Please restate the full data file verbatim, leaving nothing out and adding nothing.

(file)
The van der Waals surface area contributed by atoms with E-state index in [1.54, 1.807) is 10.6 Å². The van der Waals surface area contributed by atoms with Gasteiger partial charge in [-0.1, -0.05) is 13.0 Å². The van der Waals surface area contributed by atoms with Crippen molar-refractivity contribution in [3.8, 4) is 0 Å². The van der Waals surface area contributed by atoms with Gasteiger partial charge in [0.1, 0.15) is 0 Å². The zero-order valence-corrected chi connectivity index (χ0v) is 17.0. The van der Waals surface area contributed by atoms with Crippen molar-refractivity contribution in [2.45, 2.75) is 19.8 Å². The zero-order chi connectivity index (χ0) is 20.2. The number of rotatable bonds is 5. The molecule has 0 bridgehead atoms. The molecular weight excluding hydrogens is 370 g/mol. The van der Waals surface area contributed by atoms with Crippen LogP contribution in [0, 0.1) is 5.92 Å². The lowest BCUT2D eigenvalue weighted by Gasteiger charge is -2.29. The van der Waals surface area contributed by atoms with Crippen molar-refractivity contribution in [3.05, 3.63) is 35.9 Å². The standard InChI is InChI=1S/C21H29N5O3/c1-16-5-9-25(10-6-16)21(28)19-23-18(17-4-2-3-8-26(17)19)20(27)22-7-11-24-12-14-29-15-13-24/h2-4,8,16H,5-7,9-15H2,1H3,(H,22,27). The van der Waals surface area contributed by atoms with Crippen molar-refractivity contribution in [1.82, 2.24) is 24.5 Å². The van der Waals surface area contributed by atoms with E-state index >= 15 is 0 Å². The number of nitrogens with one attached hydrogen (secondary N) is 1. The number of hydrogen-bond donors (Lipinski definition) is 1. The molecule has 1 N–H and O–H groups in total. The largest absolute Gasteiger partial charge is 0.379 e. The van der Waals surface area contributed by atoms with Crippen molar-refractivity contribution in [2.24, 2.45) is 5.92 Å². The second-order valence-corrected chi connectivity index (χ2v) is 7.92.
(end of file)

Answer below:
The van der Waals surface area contributed by atoms with E-state index in [1.54, 1.807) is 10.6 Å². The van der Waals surface area contributed by atoms with Gasteiger partial charge in [-0.1, -0.05) is 13.0 Å². The van der Waals surface area contributed by atoms with Crippen molar-refractivity contribution in [3.8, 4) is 0 Å². The van der Waals surface area contributed by atoms with Gasteiger partial charge in [0.1, 0.15) is 0 Å². The zero-order valence-corrected chi connectivity index (χ0v) is 17.0. The van der Waals surface area contributed by atoms with Crippen molar-refractivity contribution in [2.45, 2.75) is 19.8 Å². The zero-order chi connectivity index (χ0) is 20.2. The number of rotatable bonds is 5. The molecule has 0 bridgehead atoms. The molecular weight excluding hydrogens is 370 g/mol. The van der Waals surface area contributed by atoms with Crippen LogP contribution in [0, 0.1) is 5.92 Å². The lowest BCUT2D eigenvalue weighted by Gasteiger charge is -2.29. The van der Waals surface area contributed by atoms with Crippen molar-refractivity contribution in [3.05, 3.63) is 35.9 Å². The standard InChI is InChI=1S/C21H29N5O3/c1-16-5-9-25(10-6-16)21(28)19-23-18(17-4-2-3-8-26(17)19)20(27)22-7-11-24-12-14-29-15-13-24/h2-4,8,16H,5-7,9-15H2,1H3,(H,22,27). The van der Waals surface area contributed by atoms with Crippen molar-refractivity contribution in [1.82, 2.24) is 24.5 Å². The van der Waals surface area contributed by atoms with E-state index >= 15 is 0 Å². The number of nitrogens with one attached hydrogen (secondary N) is 1. The number of hydrogen-bond donors (Lipinski definition) is 1. The molecule has 1 N–H and O–H groups in total. The largest absolute Gasteiger partial charge is 0.379 e. The van der Waals surface area contributed by atoms with Crippen molar-refractivity contribution in [2.24, 2.45) is 5.92 Å². The second-order valence-corrected chi connectivity index (χ2v) is 7.92.